Reply
    • Danielle Jason

      Thank you for your question, Ankit. That is not something we can answer for you as this is a question for your doctor. Depending on your individual past and present medical history, you may be prescribed solutions other than what you have listed above. Please consult your doctor.

      Reply
  • Dan De Ment

    I have a BPAP machine but can not use it as I have a chronic sinus condition and my nose runs a great deal. The BPAP is set at three (3) and the moisture that comes into my nose makes me feel like I'm drowning. Help!

    Reply
    • Danielle Jason

      Thank you for your comment, Dan. I am asumming you use a humidifier bottle? Have you tried using it without the bottle? This will eliminate the excess moisture coming in.

      Reply
  • Martha thompson
    Martha thompson April 22, 2018 at 8:51 am

    Using an oxygen concentrator at night for a COPD patient, but he breathes through his mouth most of the time.
    Is he still getting enough oxygen?

    Reply
    • Margaret Goodman
      Margaret Goodman April 23, 2018 at 5:31 am

      We recommend that you speak with your doctor. They can perform the right tests to access if he is getting the correct amount of oxygen.

      Reply
  • mkansas

    is there such a device using the oxygen concentrator tubes to use on a cpap machine? i cannot keep the cpap face mask on no matter how many mask i tried and it is off when i wake up. thank you

    Reply
    • Margaret Goodman
      Margaret Goodman April 23, 2018 at 6:27 am

      Unfortunately, CPAP tubes are as large as they are to maintain pressure, regular cannula tubing is too small in diameter to create the air pressures that a CPAP uses to maintain an open airway and prevent apneas. I would consult with your doctor to see if there is another solution that may work for you.

      Reply
  • Sonya

    I have no health issues but I want some kind of oxygen machine because I want to breathe more oxygen at night (I heard it's good for you, gives you energy the next day, gives you brain power, etc.) Are these machines only medically prescribed or can anyone get one? Also, are oxygen concentrators more expensive than CPAPs?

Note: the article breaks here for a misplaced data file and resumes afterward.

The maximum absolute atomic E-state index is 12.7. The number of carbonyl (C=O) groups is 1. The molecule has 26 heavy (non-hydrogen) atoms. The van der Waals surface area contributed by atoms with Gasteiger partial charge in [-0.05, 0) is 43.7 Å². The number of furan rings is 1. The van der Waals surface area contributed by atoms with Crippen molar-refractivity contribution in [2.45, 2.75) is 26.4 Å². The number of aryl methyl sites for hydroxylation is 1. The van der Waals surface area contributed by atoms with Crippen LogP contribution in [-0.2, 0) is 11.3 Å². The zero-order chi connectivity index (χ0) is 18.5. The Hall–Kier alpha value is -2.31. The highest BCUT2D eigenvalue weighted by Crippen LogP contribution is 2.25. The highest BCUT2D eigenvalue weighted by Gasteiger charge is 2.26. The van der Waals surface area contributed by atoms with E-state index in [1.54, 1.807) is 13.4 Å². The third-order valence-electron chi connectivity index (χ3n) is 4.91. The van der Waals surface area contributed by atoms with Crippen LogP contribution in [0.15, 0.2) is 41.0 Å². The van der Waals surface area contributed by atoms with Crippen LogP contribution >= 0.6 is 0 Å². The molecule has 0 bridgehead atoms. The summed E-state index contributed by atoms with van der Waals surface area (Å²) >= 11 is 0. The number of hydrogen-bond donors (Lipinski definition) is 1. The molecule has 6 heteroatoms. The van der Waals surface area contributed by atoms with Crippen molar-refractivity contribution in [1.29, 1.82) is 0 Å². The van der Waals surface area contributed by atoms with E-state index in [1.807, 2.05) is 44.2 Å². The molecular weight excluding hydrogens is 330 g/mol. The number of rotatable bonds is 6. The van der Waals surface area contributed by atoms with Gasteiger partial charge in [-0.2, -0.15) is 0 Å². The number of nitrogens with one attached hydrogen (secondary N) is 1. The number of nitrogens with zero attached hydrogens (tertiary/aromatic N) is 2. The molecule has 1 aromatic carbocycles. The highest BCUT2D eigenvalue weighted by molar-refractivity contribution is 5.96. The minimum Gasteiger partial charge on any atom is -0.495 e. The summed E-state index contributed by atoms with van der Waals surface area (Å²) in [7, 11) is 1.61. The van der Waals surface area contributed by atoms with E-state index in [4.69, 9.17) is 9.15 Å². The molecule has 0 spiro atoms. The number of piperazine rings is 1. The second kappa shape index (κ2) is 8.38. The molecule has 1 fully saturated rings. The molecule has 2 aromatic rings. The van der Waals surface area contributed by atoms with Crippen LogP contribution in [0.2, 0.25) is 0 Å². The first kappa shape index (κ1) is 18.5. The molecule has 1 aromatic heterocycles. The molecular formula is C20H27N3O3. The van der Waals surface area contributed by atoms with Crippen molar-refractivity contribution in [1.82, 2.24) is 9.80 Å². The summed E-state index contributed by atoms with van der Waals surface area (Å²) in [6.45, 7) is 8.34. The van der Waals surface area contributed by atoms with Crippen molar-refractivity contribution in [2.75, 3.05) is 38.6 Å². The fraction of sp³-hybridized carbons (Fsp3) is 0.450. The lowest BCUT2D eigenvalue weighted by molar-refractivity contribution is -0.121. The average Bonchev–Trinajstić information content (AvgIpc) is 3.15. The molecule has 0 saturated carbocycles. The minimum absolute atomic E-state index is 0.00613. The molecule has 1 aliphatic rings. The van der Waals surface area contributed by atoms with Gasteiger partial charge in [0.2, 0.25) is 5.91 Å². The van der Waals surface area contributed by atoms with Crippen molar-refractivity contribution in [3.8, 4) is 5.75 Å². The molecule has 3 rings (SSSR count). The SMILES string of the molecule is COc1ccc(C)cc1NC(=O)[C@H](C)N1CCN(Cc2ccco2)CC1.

Reply
    • Margaret Goodman
      Margaret Goodman June 4, 2018 at 3:23 am

      Oxygen concentrators and CPAP machine are medical devices and therefore require a prescription for purchase. If you feel like you need oxygen please consult with your doctor.

      Reply
  • Pay

    It seems to me a cpap and oxygen concentrator serve the same function. Both blowing air through a filter .. The settings are different.

    Reply
    • Margaret Goodman
      Margaret Goodman June 4, 2018 at 3:47 am

      The big difference is that a CPAP machine pushes a constant stream of air into the airways and not concentrated oxygen. Any oxygen concentrator provides medical grade oxygen.

      Reply
  • Lydia Annis

    I have tried ever CPAP mask offered and I can’t keep it on any longer the 3 Hours before I rip it off my face in the middle of the night...Would wearing just an oxygen nasal cannula and using a concentrator HELP in any way?

    Reply
    • Margaret Goodman
      Margaret Goodman July 17, 2018 at 10:34 am

      This is something that you will need to consult with your doctor about. Using oxygen in place of a CPAP mask will not give you the same result. The purpose of a CPAP is to open up your airway but not to provide oxygen. An oxygen concentrator doesn't open your airways it only provides oxygen.

      Reply
  • Elizabeth

    I have severe apnea and just received machine but the nose pillow mask is not cutting it for me. I take abuterol for asthma and have lots of phelm and always waking up to spit and feeling congestions as if I have a bad cold what are my options at this point?.. I've been hiv for 25yrs still dealing with aches and body pain. Do you recommend getting into an oxygen machine that's available to kill all viruses being that nothing can't live in a pure Oxygen environment...any information or recommendation

    Reply
    • Margaret Goodman

      There are a number of mask styles available for sleep apnea. You will need to try them out to see what works best for you. We suggest talking with your doctor about the type of oxygen machine you might want to move in to. I have also passed your info on to an oxygen specialist who will reach out to you to discuss your needs. For more immediate assistance feel free to give our specialists a call at 888-360-9628 or if you prefer email [email protected]

      Reply